Supporting today’s students and future ones
Q: First off, you and I got our Arts and Education degrees from Mount A at roughly the same times, but somehow never met. Regardless, I believe we have a good mutual friend in Jim Kinnie?
A: Jim and I had kind of known each other but then in my third year he was my lab partner and got me through Bio when I had to take a science credit. My two best friends in the world, Angy Beatty and Jim Kinnie, are people I met at MtA. It’s just that kind of place. They talk about six degrees of separation. There are not six degrees of separation when you’re Mount Allison alumni. There’s barely two.
Q: It is worth noting you have zero degrees of separation with four other esteemed Mount Allison alumni – your husband Doug and your three children. Can you give us the full rundown on all the Mount A Comforts?
A: Daniel graduated in 2018 and he’s a CPA now. Emilie is Class of 2020 — God love her, she’s one of those pandemic grads but now works for DFO— and Natalie just graduated and is off to UOttawa for law school. And Doug was part of the Class of ’86 and ’98. He got his certificate in engineering which was offered then, but he was still some credits short to get his Bachelor of Science when he joined the RCMP. Years later, he went back and chipped away at it.
Q: That’s a commitment to lifelong education. You know, as an alumnus and father of a current Mount A student, I am often struck by how much more supportive the school is of all aspects of student life. Not that you and I didn’t have wonderful professors who supported us academically, but I don’t recall as much support for students who might be struggling – in any number of ways – as our children would see here in more recent years.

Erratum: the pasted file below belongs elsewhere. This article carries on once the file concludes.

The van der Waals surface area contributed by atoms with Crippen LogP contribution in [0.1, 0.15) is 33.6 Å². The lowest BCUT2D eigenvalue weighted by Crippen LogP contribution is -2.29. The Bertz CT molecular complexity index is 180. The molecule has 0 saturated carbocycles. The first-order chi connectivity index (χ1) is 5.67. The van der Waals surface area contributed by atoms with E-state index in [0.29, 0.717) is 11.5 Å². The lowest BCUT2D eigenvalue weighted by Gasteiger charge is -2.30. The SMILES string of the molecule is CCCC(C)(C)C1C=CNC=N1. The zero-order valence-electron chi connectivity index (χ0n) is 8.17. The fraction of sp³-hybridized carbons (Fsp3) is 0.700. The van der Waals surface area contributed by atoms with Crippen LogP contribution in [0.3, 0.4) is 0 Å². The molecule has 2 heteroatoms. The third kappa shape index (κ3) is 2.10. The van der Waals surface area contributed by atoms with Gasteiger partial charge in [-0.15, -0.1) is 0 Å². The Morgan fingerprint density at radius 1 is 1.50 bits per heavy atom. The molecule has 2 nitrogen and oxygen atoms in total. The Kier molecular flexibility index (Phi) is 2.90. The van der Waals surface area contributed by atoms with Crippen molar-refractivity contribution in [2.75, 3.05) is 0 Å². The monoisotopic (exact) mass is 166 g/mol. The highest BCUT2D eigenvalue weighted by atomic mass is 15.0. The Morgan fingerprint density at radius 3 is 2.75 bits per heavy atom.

A: I don’t think there was. When you talk about differences, I think it is in a focus on wellness, physical and emotional health. And spiritual care too.
We now have a student social worker on campus to work with students who might not need a counsellor but may be going through things a social worker can help them navigate.
And we certainly in our day wouldn’t have had a mental health/harm reduction educator. Now we have that in an amazing woman named Maggie Brewer. Maggie has developed what we call “The Navigate Team” of students. It’s peer-led support. This Navigate Team are very active on social media, but they also hold outreach booths where they will reach out to students to try to connect with them and have them feel involved with the campus. And they will offer harm reduction events with information around consuming drugs and alcohol and doing that safely – but also offering alternative events if you’re not into the party scene.
We’ve also had two new staff members join us to support the campus community in the area of sexual violence education, response, and prevention. Tasia Alexopoulos started as the new Sexual Violence Prevention and Education Co-ordinator in 2021 and Jade Lister began as the Sexual Violence Response, Equity, Diversity, and Inclusion Consultant (SVREDIC) this fall. Both have been instrumental in increasing resources and awareness on campus in this important area. With their guidance, we’ve introduced a new policy and procedures as well as resources for survivors including REES (Respect, Educate, Empower Survivors), a 24-hour, seven-day-a-week centralized online reporting and information platform that provides increased options for students, staff, and faculty to report sexual violence.
We are also working to hire a Black Student Advisor, although you may see a change to reflect the broader need, it is not a brand-new role at Mount Allison, but an important one in student support.
Q: Another striking difference that is good news/bad news is the campus food bank. Maybe the need has grown, maybe Mount A is doing a better job of meeting the need, but I suspect we should have had it long ago.
A: Yes, we absolutely should have. I don’t know where hungry students went. We have it today though and run it out of our Indigenous centre – which is something else we didn’t have before. Some of the donations come from alumni, some from staff, some from professors.